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: 01 2005
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Zoo is a place where people keep and display animals. Visiting zoos is a popular recreational and educational activity throughout the world. Almost every large city has at least one zoo, and many smaller communities also have one. Many zoos have beautiful gardens and tree-lined paths leading from one animal display to another. The word zoo is short for zoological garden. Zoos vary in the type of animals they keep. Many large zoos keep mammals, birds, reptiles, and fish from all over the world. Some even have collections of interesting insects. Smaller zoos may have animals from just one part of the world, or just one type of animal. Zoos that have only fish and aquatic mammals, which live in water, are called aquariums. Some zoos display only animals from the region where the zoo is located. Zoos range in size from hundreds of acres or hectares to only a few. But size alone does not determine the quality or importance of a zoo. The best zoos are those that have healthy, well-tended animals and displays that help visitors learn about each animal's natural behavior and its role in the environment. Modern zoos have become refuges for some species (types) of animals that are in danger of extinction (dying out) in the wild. Many human activities threaten the survival of wild species, especially the destruction of habitats (natural environments). Most animals are specially suited to live in a certain environment and cannot survive when their habitat is destroyed. Zoos are becoming increasingly active in the struggle to save the world's vanishing wildlife. The importance of zoos Zoos are important centers for (1) recreation and education, (2) wildlife conservation, and (3) scientific studies. Recreation and education. People of all ages enjoy viewing animals they would probably never see otherwise. In the United States and Canada, zoos attract millions of visitors every year. Zoos also help people understand how animals live. In addition, zoos teach people about the problems facing wildlife and about conservation. In many zoos, trained workers give visitors brief talks and provide guided tours. Many zoos have education departments that conduct lectures, classes, and group programs for children and adults. Some zoos offer summer day camps and junior zookeeper programs that give youngsters opportunities to help care for the animals. In addition, zoos publish magazines, pamphlets, and other materials that describe their activities. Some zoos even produce television programs. Wildlife conservation has become one of the most important jobs of zoos. Zoos breed many endangered species to increase their numbers. Such captive breeding in zoos has helped save several species from extinction, including the European bison; the nene, also known as the Hawaiian goose; and the Arabian oryx, a type of antelope. Zoos throughout the world trade and lend animals to one another to avoid inbreeding (breeding animals that are closely related to each other). Inbreeding can produce birth defects and can eventually weaken an entire population. A number of zoo associations share breeding information through the International Species Information System (ISIS), a computerized inventory of more than 250,000 animals cared for by zoos throughout the world. ISIS also maintains records on the ancestors of the animals to more accurately track the genetic background of the living animals. The American Zoo and Aquarium Association sponsors the Species Survival Plan (SSP), a long-term plan to save some of the most seriously endangered species. Many major zoos in the United States and other countries participate in the SSP. There are dozens of SSP programs, each focusing on a different species or group of species. Participating zoos keep careful records of each animal's family lines and physical characteristics. Zoos use this information to determine which males and females to breed together. The goal is to develop healthy populations of animals that can someday be returned to the wild. Zoos also participate in conservation projects outside their walls. For example, many zoos sponsor efforts to preserve the natural habitats of threatened species, such as the Asian bamboo forests of the giant panda and the South American tropical rain forests of the lion tamarin, a species of small monkey. Scientific studies. Zoos provide scientists with living laboratories in which to study animals. By treating diseased animals and by studying animals that have died, zoo veterinarians and other scientists have developed and improved medical equipment, drugs, and surgical techniques for animals. Scientists called zoologists study animals in zoos, as well as in the wild, to learn about animal behavior, such as hunting, eating, breeding, and caring for the young. Such research helps zoos know how to better care for their animals and how to make their exhibits as natural as possible. This knowledge is especially important for breeding because many animals will only reproduce if they are healthy and living in natural surroundings. Scientific progress in breeding techniques has great-ly reduced the need to move animals from zoo to zoo for mating. Researchers can freeze the sperm and embryos of various species. The frozen material can be shipped to another zoo for use in artificial insemination, embryo transfer, and other breeding techniques. Displaying animals In the past, zoos kept their animals in rows of mostly bare cages made of concrete and steel bars. Often, the cages were arranged in no particular order. Today, animal displays are far different. Zoos have replaced most old-fashioned cages with natural-looking enclosures that give animals greater liberty to lead normal lives. Both the layout of the zoo and the design of the exhibits teach visitors about animals. Layout of a zoo. Many zoos group their animals mostly by type. For example, lions, tigers, and other large cats may be kept in the same building or in nearby outdoor exhibits. Animals from similar climates, such as warm tropical areas or chilly polar regions, are often housed together. Zoos also group animals by the continent where they naturally live, such as Africa or Asia. Another grouping method is by the animals' natural habitat, such as the East African savanna (grassland with scattered trees) or the Australian desert. In habitat groupings, many animals appear to be living together. However, animals that would attack each other are kept apart by empty moats (deep, wide pits) or by hidden fences. Many zoos contain a children's zoo, where boys and girls can pet and even feed tame animals. Some children's zoos give city youngsters an opportunity to see farm animals. Many children's zoos feature baby animals. Exhibits. Most modern exhibits, both indoors and outdoors, are naturalistic--that is, they resemble the animal's natural habitat. Such exhibits contain rock formations, pools, grass, trees, shrubs, and places for the animals to take shelter or hide. Heating coils may be concealed in artificial rocks or trees to attract the animals to locations where they can be seen by visitors. Many animals become bored if they have nothing to do. To combat boredom, exhibits may provide climbing structures and toys that encourage active behavior. Giant ice cubes keep polar bears occupied. Rhinoceroses and elephants seem to enjoy rolling in shallow pools of mud. In addition, keepers often hide meals in shrubs, trees, and other places so that the animals must search for the food just as they would in the wild. A stimulating environment is especially important to apes, elephants, and other intelligent species. In some zoos, chimpanzees may keep busy for hours probing artificial termite mounds filled with honey, cereal, or other treats. Barriers. Zoos use a variety of barriers to keep animals in their exhibits. One widely used naturalistic barrier is a moat surrounding the display area. Moats enable zoos to safely keep bears, lions, tigers, and other large animals in spacious outdoor settings. Zoos also use barriers that are almost invisible, such as glass or a net of thin wire. Through underwater viewing windows, visitors can watch such animals as polar bears and hippopotamuses swimming or observe beavers building a dam. A zoo may cover a huge bird shelter, complete with trees and plants, with a wire net. Controlled environments. Indoor exhibits enable zoos to reproduce the environmental conditions that some animals need to stay healthy. For example, penguins from the Antarctic need cold air. Other creatures may require moist air, dry air, or regular rain showers. One special indoor exhibit is for nocturnal animals, which are active at night. Zoos display such nocturnal animals as owls, bats, and raccoons under a blue light or other dim light, which seems like darkness to the animals. But visitors can clearly see the animals going about their normal nighttime activities. At night, a bright light causes the animals to sleep as if it were day. With modern technology, a number of zoos have created vast enclosures that imitate scorching deserts, frigid polar regions, and other natural habitats. Such exhibits house a variety of mammals, fish, birds, reptiles, and insects that would naturally live in the environment. A number of zoos, for example, have large indoor exhibits that reproduce steamy tropical rain forests. These exhibits house trees, cliffs, and waterfalls in structures several stories tall. Machines produce a foglike mist. Elevated walkways allow zoogoers to stroll among the treetops and view several types of primates, birds, and other animals that live in the trees. Cageless zoos. Drive-through zoos keep their animals in outdoor settings without cages, though predators and prey are kept apart. Visitors view the animals while riding through the zoo in their automobile or aboard a bus or a train. Wild-animal parks resemble drive-through zoos because the animals are not caged. But these parks are larger than most drive-through zoos and are more interested in breeding animals, especially endangered species, than in exhibiting them. Such parks provide the natural surroundings many animals need to mate successfully and raise offspring. The San Diego Wild Animal Park, the first such establishment in the United States, opened in 1972. In this enormous zoo, which covers about 2,200 acres (900 hectares), groups of rhinoceroses, giraffes, deer, antelope, zebras, and many other species roam over large areas under the close watch of zoo workers. Visitors ride a special train that travels through the park. The train's route skirts the areas where animals live, thus disturbing the herds as little as possible. Caring for zoo animals Zoo animals receive daily care, special diets, and regular medical attention. Daily care. Trained workers called keepers take care of the animals' daily needs. In large zoos, each keeper usually looks after just one type of animal. The keepers clean the animals' enclosures. They feed the animals and watch for changes in behavior, eating habits, and overall appearance that may be signs that an animal is sick or injured. Keepers also provide companionship for the animals. Many types of animals, including monkeys and apes, become fond of their keepers and develop special relationships with them. Diet. An appropriate diet is vital in keeping zoo animals healthy. The kinds and amounts of food different creatures require vary greatly. Zoo kitchens stock a wide assortment of basic foods, including fruits, vegetables, meat, fish, dairy products, cereals, seeds, grains, and hay. They also have such unusual items as rats, mice, brine shrimp, crickets, worms, and snakes. Many animals enjoy grazing on the leaves of freshly cut branches. In addition, zoos use large quantities of prepared pellets, seed mixes, and other foods made especially for animals. Zoos also use vitamins and mineral supplements to ensure a nutritious diet for each animal. Some animals require exactly the type of food they would eat in the wild. For example, koalas will eat only certain kinds of eucalyptus leaves. Giant pandas must have bamboo. Zoos ship in these foods from wherever they are grown or grow the foods themselves. In zoo kitchens, keepers, nutritionists, and other trained workers prepare balanced meals for each animal in whatever form the animal will eat. Some animals eat their food just as it comes. But for many animals, zoo workers must peel, chop, combine, and even cook foods. Some animals, including certain birds and small mammals, eat several meals each day. Other animals, such as some species of snakes, eat only once every few weeks. A zoo animal's diet varies under certain circumstances. For example, pregnant females and mothers nursing their young require special food. Animals may also need special diets for gaining or losing weight, for breeding, or for health problems. Some zoos sell food pellets that visitors may distribute to certain animals. The zoo controls the amount of food provided so the animals are not overfed. Except for such pellets, visitors should not feed zoo animals. Candy, popcorn, and similar foods can make an animal sick. Thoughtless visitors often throw wrappers or other trash to the animals. If an animal swallows this trash, it could become ill and might even die. Medical care. Most large zoos employ one or more full-time veterinarians. Smaller zoos often have part-time veterinarians. The doctor visits regularly and treats sick or injured creatures. Many animals receive routine vaccinations to protect them from diseases. Before examining or treating an animal, the doctor may inject the animal with tranquilizers or drugs that temporarily paralyze the patient. After the drugs take effect, the doctor can examine and treat the animal without danger of injury to either the doctor or the animal. Many large zoos have their own hospitals with operating rooms, X-ray machines, and laboratories. Some zoos have quarantine areas where newly acquired animals or those with contagious diseases are kept apart from the other animals to prevent the spread of disease. How zoos operate Many zoos are owned and operated by local governments. Some zoos are owned by individuals or nonprofit corporations. In the United States, zoos must be licensed by the U.S. Department of Agriculture. In the United States and Canada, a number of zoos are members of the American Zoo and Aquarium Association. The association requires its members to maintain high standards of animal care and management. All member institutions must pass an inspection every five years. Funding. Zoo operations are funded by several sources. Many zoos receive funds from local governments. Most zoos charge admission fees. Other money comes from food and gift shop sales, fund-raising events, donations, "adopt-an-animal" programs, membership fees, and grants from foundations and corporations. Zoo workers. A zoo is similar to a small town and needs many types of workers to operate smoothly. A director is the head of the zoo. A curator manages the care of zoo animals and supervises the people who work with the animals. Large zoos may have more than one curator, each overseeing a particular group of animals. Keepers take care of the animals, and veterinarians provide medical care. Zoo scientists study the animals and do research. Most zoo jobs that involve working with animals require a college degree. Keepers and curators often study biology or zoology. Zoo scientists usually have training in such fields as animal behavior, genetics, anthropology, nutrition, reproductive science, or veterinary technology. Some veterinary schools offer training in wild-animal medicine. Some zoos provide internships for students at the graduate and undergraduate levels. Many people who have jobs at zoos do not work directly with the animals. Large numbers of employees are involved in administration, office work, fund-raising, security, and maintaining the grounds and buildings. In addition, zoos may rely on volunteer workers to sweep sidewalks, help keepers watch animals, guide tours, and perform many other important jobs. Obtaining animals. Most zoo animals are born in captivity. An increasingly small number of zoo animals are captured in the wild by hunters. A zoo's director and curators usually decide which animals the zoo needs. Zoos often get animals to fill a gap in their collection, such as when an animal dies. To obtain animals, zoos deal directly with one another, buying, trading, or lending stock. Zoos also buy animals from professional animal dealers. The American Zoo and Aquarium Association and animal dealers circulate lists of what each zoo needs and what species are available. The United States government severely restricts the importing of many animals, especially endangered species and those that may transmit diseases. Animals that enter the United States from zoos outside the country or from the wild must be quarantined (kept in isolation) for a time to be sure they are disease-free. When an animal first comes to a zoo, it must adjust to its new keepers, its exhibit mates, and its surroundings. Keepers watch the newcomers carefully so that they do not hurt themselves or harm other animals. History Early zoos. People have put wild animals on display since ancient times. One of the earliest known zoos was established by Queen Hatshepsut of Egypt about 1500 B.C. About 500 years later, the Chinese emperor Wen Wang founded the Garden of Intelligence, an enormous zoo that covered nearly 1,500 acres (610 hectares). Between 1000 and 400 B.C., rulers in northern Africa, India, and China established many small zoos that were designed to display their wealth and power. In ancient Greece, rulers and nobles kept private zoos for their own enjoyment. Scholars visited such zoos to study the animals. The Romans also had many private zoos. In addition, the Romans kept a large collection of wild animals used in bloody fights in large outdoor theaters such as the Colosseum. During the Middle Ages, from about A.D. 400 to 1500, many European rulers and nobles maintained private zoos. By the end of the 1400's, global exploration and an increased interest in learning promoted the popularity of zoos in Europe. Explorers returned from the New World with strange creatures for European zoos. In 1519, Spanish explorers discovered a huge zoo built by the Aztec Indians in what is now Mexico. During the next 250 years, several zoos were established in Europe. Some of them were merely small exhibits called menageries. These consisted of a few bears, lions, or tigers kept in small, gloomy cages or in pits. Only the nobility were allowed to visit most of these exhibits. The first modern zoos. Over the years, menageries were replaced by larger collections of animals that received better care. These facilities not only displayed animals but also served as centers of research. They developed into the first modern zoos. The oldest zoo still in existence is the Schonbrunn Zoo, which was founded in Vienna, Austria, in 1752. The Madrid Zoo in Spain was established in 1775. The Paris Zoo, the third oldest zoo in continuous operation, dates from 1793. The Berlin Zoo, which became a leader in research on animal behavior, opened in Germany in 1844. The development of zoos in the United States began with the chartering of the Philadelphia Zoological Society in 1859. But the American Civil War (1861-1865) delayed construction of the zoo, which did not open until 1874. In 1889, Congress established the National Zoological Park in Washington, D.C. This zoo is the only one that is operated by the United States government. In Canada, the first zoo opened in Halifax, Nova Scotia, in 1847. The evolution of zoos. In 1907, Karl Hagenbeck, a German animal dealer and zoo owner, developed the moat technique of displaying animals. The idea gradually spread to zoos throughout the world, improving the life of zoo animals and the experiences of visitors. Zoos began replacing barred cages with larger, more natural enclosures. The first children's zoo in the United States opened at the Philadelphia Zoo in 1938. By the 1940's, zoologists recognized that many species of animals faced extinction in the wild. Zoos realized they could help preserve some of these species and began developing the first breeding programs. Before this time, most zoos had tried to display at least one member of as many different species as possible. Few zoos owned more than one or two animals of a rare species. Today, many zoos keep family groups and breeding populations. Current issues. Some animal welfare groups criticize the treatment of animals in zoos. Some people are especially opposed to keeping large sea mammals, such as whales and dolphins, in captivity. They claim that these creatures fare poorly even under the best zoo conditions. Some animal rights activists call for all zoos to be shut down. They believe people have no right to keep animals in captivity. Zoo officials stress the importance of zoos in conservation and science. They agree that substandard zoos should improve their treatment of animals but point out that many zoos meet high standards of care.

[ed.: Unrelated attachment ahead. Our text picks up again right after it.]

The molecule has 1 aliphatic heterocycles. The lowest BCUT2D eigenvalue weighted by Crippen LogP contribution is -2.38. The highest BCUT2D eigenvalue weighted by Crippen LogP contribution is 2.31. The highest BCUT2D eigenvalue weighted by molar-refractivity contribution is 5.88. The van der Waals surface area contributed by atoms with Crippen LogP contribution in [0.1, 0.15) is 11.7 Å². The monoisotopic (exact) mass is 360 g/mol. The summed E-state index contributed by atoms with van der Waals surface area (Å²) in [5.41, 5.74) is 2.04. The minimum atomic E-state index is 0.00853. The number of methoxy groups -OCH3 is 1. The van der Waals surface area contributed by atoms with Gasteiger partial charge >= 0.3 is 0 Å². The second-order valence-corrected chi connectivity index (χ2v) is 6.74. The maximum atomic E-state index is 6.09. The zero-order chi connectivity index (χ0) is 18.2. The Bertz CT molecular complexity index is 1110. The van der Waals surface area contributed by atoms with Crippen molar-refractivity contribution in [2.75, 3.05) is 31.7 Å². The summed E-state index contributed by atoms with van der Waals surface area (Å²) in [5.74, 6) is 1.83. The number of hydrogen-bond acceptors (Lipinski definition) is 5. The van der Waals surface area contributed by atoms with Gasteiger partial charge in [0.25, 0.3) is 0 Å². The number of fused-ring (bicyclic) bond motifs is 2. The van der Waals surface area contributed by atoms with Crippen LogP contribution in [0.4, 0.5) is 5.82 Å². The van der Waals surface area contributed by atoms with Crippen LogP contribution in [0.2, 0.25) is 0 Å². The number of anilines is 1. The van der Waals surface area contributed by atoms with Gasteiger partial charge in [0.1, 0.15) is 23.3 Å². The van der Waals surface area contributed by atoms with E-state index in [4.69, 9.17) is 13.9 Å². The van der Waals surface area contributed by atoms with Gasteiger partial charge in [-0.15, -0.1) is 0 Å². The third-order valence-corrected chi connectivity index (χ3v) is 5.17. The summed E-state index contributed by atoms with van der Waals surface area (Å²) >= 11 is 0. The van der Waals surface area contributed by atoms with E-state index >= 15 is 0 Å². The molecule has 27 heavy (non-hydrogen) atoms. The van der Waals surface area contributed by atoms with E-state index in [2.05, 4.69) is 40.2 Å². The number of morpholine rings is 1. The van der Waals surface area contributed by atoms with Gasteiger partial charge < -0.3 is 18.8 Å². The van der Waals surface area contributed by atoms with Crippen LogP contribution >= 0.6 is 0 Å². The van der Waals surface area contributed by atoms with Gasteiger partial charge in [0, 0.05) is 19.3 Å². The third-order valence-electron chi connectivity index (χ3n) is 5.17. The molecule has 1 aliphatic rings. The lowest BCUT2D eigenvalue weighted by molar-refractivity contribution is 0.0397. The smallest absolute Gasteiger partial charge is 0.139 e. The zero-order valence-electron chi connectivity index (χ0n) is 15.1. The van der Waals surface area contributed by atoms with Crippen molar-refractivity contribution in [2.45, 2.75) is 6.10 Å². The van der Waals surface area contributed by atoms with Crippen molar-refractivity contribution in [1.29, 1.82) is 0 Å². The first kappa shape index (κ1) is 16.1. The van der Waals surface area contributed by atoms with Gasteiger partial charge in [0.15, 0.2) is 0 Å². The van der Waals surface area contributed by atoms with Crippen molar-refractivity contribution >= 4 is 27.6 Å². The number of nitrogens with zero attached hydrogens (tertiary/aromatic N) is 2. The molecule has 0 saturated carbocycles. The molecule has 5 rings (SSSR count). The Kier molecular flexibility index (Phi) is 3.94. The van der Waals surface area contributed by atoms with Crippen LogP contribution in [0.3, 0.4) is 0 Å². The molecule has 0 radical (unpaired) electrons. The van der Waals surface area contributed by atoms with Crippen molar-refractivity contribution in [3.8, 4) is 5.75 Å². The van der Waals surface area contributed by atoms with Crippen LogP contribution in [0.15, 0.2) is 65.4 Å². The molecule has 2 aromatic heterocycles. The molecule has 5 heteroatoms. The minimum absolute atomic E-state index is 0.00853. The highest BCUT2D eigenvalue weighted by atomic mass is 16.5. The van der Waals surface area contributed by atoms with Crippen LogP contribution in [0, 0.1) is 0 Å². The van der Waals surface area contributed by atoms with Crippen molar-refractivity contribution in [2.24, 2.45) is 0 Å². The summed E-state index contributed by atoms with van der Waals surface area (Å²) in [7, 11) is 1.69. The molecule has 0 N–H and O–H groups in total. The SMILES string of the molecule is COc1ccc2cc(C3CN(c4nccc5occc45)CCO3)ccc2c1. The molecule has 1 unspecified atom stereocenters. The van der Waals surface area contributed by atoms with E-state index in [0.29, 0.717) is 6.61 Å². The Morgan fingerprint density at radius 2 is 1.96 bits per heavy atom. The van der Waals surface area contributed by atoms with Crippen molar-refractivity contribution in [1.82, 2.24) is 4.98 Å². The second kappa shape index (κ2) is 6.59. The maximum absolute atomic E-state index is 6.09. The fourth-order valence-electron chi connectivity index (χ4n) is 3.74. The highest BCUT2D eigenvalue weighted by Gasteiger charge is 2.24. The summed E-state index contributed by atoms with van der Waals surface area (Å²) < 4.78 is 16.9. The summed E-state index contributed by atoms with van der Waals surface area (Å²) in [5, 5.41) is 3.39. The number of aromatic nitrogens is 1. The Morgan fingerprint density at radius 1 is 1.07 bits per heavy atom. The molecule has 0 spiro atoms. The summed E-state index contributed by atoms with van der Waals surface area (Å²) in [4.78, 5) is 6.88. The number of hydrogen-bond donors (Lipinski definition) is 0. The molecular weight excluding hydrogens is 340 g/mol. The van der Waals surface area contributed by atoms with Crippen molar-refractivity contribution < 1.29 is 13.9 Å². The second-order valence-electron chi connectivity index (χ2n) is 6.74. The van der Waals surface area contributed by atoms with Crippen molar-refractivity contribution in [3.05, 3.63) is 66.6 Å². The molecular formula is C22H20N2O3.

01 2005